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No Clean Bill of Health for Tight Ends

You want health? You're looking at the wrong position.

Joe Camporeale-USA TODAY Sports

The Patriots need to improve their tight end depth and there are four main tight ends that sit at the top of everyone's list.

Eric Ebron. Right shoulder. Hamstring.

Jace Amaro. Spleen. Ribs. Concussion.

Austin Seferian-Jenkins. Fractured foot. Fractured hand.

Troy Niklas. Groin. Concussions.

And that's just in the past year and a half.

Sounds like these players are going to fit right in.

The Patriots were bit by an absurd injury bug over the 2013 season that derailed any possibility of the Patriots reaching the Super Bowl. While other positions may have been hit harder (defensive tackle), there was no greater impact than the injuries at tight end. And all those injuries belonged to Rob Gronkowski.

If you're looking to find the paragon of clean health, this isn't the draft for you. Heck, this isn't the position for you. In this new age of tight ends, it's extremely rare for the position to last a full season. Over the past five seasons, tight ends with 30 or more receptions have had a hard time staying healthy.

Only Tony Gonzalez, Jason Witten, and Greg Olsen have appeared in every game over that span. Vernon Davis missed a game last season with a concussion, or else he would have appeared. Brent Celek didn't meet the reception mark in 2013 and also missed a game in 2012 with a concussion.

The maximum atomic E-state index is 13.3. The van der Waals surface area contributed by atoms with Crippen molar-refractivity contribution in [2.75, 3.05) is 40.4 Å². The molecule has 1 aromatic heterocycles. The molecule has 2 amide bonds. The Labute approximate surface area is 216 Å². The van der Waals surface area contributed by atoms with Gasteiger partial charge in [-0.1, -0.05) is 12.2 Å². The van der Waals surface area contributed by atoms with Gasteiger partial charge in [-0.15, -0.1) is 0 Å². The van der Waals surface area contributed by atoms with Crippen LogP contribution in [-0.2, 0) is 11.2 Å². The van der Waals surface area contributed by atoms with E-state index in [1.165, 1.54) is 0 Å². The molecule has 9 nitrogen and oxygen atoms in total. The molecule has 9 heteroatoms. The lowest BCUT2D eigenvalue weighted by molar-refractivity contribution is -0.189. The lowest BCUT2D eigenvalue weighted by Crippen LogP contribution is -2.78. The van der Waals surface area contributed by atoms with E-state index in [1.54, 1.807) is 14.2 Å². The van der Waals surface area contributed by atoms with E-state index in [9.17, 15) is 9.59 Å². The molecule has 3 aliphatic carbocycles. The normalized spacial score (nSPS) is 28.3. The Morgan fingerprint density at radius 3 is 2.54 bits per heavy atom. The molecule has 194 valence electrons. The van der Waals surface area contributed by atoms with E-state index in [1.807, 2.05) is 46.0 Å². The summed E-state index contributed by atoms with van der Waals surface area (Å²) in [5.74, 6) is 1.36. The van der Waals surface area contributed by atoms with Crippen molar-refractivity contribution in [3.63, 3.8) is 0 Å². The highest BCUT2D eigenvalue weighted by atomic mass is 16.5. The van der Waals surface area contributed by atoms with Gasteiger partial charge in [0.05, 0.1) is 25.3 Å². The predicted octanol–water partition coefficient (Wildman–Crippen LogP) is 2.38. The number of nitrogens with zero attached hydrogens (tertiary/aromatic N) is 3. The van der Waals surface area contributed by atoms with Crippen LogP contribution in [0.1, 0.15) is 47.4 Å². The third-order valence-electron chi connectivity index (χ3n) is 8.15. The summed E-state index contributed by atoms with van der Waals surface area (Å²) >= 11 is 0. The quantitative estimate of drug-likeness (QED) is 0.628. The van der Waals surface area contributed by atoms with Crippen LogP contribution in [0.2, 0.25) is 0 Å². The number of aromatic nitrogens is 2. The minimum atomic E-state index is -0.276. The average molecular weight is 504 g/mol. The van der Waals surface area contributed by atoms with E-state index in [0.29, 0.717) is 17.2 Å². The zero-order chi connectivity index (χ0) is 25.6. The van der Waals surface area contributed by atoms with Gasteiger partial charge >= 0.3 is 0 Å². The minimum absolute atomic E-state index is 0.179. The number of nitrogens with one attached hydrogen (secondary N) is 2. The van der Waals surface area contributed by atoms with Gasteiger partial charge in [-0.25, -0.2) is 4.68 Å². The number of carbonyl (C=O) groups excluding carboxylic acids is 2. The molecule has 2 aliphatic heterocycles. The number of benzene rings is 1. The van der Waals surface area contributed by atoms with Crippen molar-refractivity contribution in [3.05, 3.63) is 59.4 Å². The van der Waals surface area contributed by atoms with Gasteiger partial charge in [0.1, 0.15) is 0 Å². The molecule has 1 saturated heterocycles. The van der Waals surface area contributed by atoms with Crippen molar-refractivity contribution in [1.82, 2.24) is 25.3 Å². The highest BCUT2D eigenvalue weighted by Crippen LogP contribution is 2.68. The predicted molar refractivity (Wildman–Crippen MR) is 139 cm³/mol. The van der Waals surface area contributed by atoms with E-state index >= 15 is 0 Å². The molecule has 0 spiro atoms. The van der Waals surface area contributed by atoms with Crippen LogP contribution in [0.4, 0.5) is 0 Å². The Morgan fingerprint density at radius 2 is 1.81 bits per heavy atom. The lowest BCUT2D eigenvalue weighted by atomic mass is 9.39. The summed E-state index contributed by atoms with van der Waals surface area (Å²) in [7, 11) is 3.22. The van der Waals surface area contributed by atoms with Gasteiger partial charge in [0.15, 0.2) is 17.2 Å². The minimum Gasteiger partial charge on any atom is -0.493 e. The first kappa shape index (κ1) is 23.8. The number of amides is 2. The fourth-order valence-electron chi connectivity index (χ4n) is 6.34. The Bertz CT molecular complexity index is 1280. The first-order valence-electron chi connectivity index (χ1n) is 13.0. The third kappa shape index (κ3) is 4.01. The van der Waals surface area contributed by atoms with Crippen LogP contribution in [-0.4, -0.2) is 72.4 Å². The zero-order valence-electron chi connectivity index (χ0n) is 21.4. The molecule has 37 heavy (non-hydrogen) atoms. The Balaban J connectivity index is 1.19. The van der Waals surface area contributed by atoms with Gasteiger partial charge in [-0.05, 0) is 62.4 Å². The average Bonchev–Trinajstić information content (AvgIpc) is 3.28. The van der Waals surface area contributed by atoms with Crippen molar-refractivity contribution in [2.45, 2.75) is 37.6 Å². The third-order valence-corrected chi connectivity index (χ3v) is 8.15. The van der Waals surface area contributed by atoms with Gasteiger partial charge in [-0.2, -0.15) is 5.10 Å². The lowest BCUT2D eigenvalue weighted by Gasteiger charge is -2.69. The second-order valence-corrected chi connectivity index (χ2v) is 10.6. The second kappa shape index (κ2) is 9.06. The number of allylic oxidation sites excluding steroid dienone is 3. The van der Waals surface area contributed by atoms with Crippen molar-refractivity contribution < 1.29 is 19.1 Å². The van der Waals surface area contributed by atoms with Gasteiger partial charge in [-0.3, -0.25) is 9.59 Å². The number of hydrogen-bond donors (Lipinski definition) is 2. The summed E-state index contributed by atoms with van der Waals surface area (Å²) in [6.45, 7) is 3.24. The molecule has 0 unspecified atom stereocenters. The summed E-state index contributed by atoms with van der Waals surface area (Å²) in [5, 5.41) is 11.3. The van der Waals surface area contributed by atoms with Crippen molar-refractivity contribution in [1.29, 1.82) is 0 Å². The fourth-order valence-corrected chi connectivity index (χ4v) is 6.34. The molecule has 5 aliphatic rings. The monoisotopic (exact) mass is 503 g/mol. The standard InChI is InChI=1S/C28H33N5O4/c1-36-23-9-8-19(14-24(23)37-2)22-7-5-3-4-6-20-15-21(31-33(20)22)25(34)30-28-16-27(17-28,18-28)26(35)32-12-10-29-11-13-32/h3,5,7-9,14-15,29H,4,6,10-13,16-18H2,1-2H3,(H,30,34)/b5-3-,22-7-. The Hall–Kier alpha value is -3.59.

If we look at just the past two seasons, there's a shocking five who have played all 32 regular season games. Martellus Bennett and Brandon Myers join ToGo, Witten, and Olsen as the Iron Tight Ends. There's no real common thread amongst these players, either. They're all a generic 6'3-6'6 and 250-260 lbs.

If you're going to be of value as a tight end, you're going to be in the line of fire. And you're going to go down.

We can all cross our fingers and hope that whichever tight end the Patriots select can remain healthy for the entire season. And we can hope the Patriots put their players in the best situation to not only remain healthy, but also move beyond any past injuries.

Or maybe the Patriots could take C.J. Fiedorowicz, who seems to be the only tight end projected to be drafted in the first two days to have not been seriously injured.

But if you're looking for a tight end with hands that you can point at and say, "this player is healthy!," you're looking at the wrong position. They just don't exist.

So maybe if football, and specifically the tight end position, is a war of attrition, the Patriots should load up with ammo. Don't invest a top draft pick in a position that never sees a full season until the end. Instead, maybe invest a couple middle round picks and hope for the best.